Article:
Apple used the slogan in its advertising “think different” years ago. Over time, I think we all can appreciate how that mantra, perhaps grammatically incorrect or perhaps not, has come to be reality in the types of products produced by Apple. I’ve always admired that much of what Apple produces isn’t original per se – there were mp3 players before the iPod, for example – but Apple manages to take a product sector as it evolves, marry it to better technology, and change everything.
Monthly Archives: January 2012
I’m sure you’ve all seen Animal House. It’s one of my favorite movies and most of the guys (and it is mostly guys) I know quote from it fairly regularly. One of the lines I find myself repeating way too often comes from Otter to Flounder, the hapless freshman who lends the frat his brother’s car only to see it destroyed:
Flounder, you can’t spend your whole life worrying about your mistakes! You fucked up… you trusted us! Hey, make the best of it! Maybe we can help.
I thought about that this weekend listening to some of the news but it triggered a business thought as well. Continue reading
Here’s the question for you this Foodie Friday. Let’s say you pour yourself a nice hot cup of coffee and go to the fridge for some milk. You notice that the “sell by” date has passed although it was only a few days prior. What do you do? If you’re like most folks, you do the smell test – you sniff the milk to see if it has an off odorand, therefore, might have something wrong with it. It doesn’t have to be with foods that you think might be “off” either. It’s a smart thing to give some produce – melons, for example – a quick sniff because the better, riper stuff has a fresher, more “melon-y” smell.
Of course, we don’t just use the smell test in the kitchen or the supermarket, and that’s the point today. Continue reading
We had some snow here last weekend and as I drove around afterwards I saw a number of snowmen. With the warmer weather this past week, many of them are gone now, victims of the rain and warmth. Those that remain don’t look as they did when the conditions were optimal. This, of course, triggered a business thought and a question we all might ask ourselves.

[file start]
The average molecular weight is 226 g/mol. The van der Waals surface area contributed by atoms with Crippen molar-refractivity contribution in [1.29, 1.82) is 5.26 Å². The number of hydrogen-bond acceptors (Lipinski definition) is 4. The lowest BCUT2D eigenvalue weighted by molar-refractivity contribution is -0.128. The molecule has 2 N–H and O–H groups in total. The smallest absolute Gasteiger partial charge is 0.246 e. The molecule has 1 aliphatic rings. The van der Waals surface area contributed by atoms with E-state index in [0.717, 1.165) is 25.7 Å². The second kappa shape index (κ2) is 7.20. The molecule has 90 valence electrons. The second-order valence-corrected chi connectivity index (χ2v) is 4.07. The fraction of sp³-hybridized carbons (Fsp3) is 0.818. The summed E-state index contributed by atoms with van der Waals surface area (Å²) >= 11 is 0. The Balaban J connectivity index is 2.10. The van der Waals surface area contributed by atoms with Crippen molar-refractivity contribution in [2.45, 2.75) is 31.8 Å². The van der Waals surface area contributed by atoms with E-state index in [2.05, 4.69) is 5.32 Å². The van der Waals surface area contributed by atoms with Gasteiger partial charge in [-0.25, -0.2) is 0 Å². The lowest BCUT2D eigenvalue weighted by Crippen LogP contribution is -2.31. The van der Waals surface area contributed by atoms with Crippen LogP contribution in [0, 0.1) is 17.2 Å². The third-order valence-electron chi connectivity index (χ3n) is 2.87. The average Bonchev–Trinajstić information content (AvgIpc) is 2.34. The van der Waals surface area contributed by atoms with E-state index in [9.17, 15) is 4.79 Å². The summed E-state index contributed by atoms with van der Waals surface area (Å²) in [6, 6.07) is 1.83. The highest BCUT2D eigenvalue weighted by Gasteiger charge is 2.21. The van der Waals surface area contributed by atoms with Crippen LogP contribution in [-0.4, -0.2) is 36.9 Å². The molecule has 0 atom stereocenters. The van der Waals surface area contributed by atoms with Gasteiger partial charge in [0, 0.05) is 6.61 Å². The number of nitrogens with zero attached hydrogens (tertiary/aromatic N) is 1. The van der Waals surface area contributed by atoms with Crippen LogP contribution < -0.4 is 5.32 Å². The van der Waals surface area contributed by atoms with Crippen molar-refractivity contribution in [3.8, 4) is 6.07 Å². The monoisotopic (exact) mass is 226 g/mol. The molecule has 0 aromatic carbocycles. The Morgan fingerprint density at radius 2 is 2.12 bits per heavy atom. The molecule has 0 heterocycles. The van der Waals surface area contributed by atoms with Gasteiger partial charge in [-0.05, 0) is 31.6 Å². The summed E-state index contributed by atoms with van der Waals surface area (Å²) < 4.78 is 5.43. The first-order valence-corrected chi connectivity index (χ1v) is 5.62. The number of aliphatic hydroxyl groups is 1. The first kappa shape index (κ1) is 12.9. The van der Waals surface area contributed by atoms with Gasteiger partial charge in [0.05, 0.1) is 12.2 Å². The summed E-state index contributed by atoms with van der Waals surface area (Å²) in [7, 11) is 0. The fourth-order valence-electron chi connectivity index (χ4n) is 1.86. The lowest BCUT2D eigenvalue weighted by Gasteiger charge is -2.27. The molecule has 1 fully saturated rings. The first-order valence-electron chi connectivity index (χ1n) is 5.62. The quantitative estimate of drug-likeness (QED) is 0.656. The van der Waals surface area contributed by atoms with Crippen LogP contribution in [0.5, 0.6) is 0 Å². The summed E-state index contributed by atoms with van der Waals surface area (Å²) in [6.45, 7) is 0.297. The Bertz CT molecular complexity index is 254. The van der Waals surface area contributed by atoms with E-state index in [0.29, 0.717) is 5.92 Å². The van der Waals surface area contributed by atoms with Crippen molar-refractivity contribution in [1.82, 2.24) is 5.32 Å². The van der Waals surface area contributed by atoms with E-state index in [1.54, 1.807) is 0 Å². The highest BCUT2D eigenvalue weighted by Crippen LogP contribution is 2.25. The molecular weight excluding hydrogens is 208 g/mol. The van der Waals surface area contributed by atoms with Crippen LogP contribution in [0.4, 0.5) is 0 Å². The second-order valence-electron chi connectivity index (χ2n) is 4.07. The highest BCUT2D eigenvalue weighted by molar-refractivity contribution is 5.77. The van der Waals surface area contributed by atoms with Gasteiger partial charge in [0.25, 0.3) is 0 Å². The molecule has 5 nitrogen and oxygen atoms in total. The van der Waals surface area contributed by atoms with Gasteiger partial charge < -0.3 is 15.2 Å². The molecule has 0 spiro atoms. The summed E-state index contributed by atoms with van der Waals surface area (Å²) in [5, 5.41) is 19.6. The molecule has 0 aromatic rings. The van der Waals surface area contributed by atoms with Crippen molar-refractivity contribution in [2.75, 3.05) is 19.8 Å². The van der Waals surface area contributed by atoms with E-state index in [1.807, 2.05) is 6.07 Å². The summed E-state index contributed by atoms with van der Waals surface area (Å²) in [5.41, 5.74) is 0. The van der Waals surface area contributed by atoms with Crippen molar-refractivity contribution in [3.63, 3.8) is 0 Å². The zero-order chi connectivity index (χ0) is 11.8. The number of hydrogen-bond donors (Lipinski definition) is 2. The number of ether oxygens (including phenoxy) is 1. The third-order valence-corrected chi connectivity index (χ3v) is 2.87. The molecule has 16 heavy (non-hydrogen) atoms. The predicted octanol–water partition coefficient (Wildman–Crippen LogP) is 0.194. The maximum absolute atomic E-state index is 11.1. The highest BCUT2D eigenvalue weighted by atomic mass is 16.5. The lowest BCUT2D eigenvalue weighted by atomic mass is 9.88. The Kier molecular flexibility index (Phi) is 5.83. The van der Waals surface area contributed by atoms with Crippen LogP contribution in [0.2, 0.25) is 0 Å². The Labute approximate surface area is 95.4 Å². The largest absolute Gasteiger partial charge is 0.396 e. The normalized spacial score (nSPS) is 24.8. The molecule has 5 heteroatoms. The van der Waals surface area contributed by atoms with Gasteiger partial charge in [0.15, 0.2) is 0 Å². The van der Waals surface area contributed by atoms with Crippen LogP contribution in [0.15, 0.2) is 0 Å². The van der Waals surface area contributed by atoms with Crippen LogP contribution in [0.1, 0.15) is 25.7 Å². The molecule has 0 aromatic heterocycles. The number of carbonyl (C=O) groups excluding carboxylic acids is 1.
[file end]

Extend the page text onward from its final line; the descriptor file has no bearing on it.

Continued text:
I’ve known a bunch of snowmen in business. These are people who look terrific under optimal conditions but who melt away as soon as conditions change. You know the types. They’re the people who are standing tall when the presentation went well or sales are flowing. As soon as things get a little warm – business takes a downturn, the boss is angry about something – they get a lot smaller. Maybe they even fade away completely. They can’t deal with changing or sub-optimal conditions.
Contrast a snow person’s (why limit this to men!) behavior with that of the firefighters among us. These are the people who, when things are turning bad, run to the problem. They ask “how can I help?”, not “where can I hide?”. The next time an alarm goes off in your business life, part of handling the crisis ought to be taking note of who melts, who waits to be rescued, and who rushes at the problem. The last group is the keepers.
Snowmen are fun to build but a disaster to have around the office. Give me firefighters every time. You?
Some interesting new research this morning that seems to validate the direction Amazon is taking with the Kindle Fire. When the tablet first came out, a number of the tech blogs did the obvious comparison to the iPad and found the Fire to be inferior technology. The research on tablet usage from Zmags seems to show that it was an apples (no pun intended) to oranges comparison. You should know that Pew Research says the share of U.S. adults who own a tablet nearly doubled from 10% to 19% between mid-December (2011) and early January. They also found that E-reader penetration experienced the same growth during the same time period, so this is an important installed base and it’s only going to get bigger.
Great afternoon (and evening) of football yesterday and both games ended on last second field goal attempts. One was good; the other not so much – as if you weren’t watching live or are otherwise aware by now.
One kicker left the field overjoyed and the other hung his head, mirroring the feelings of their fans. Being a kicker is hard – you’re the guy who shoulders a lot of the blame (I’m sure Scott Norwood‘s name is still cursed in Buffalo) when there’s a last second loss even though you were off the field for 59 minutes of the game. Which of course reminds me of a huge business point to be taken away.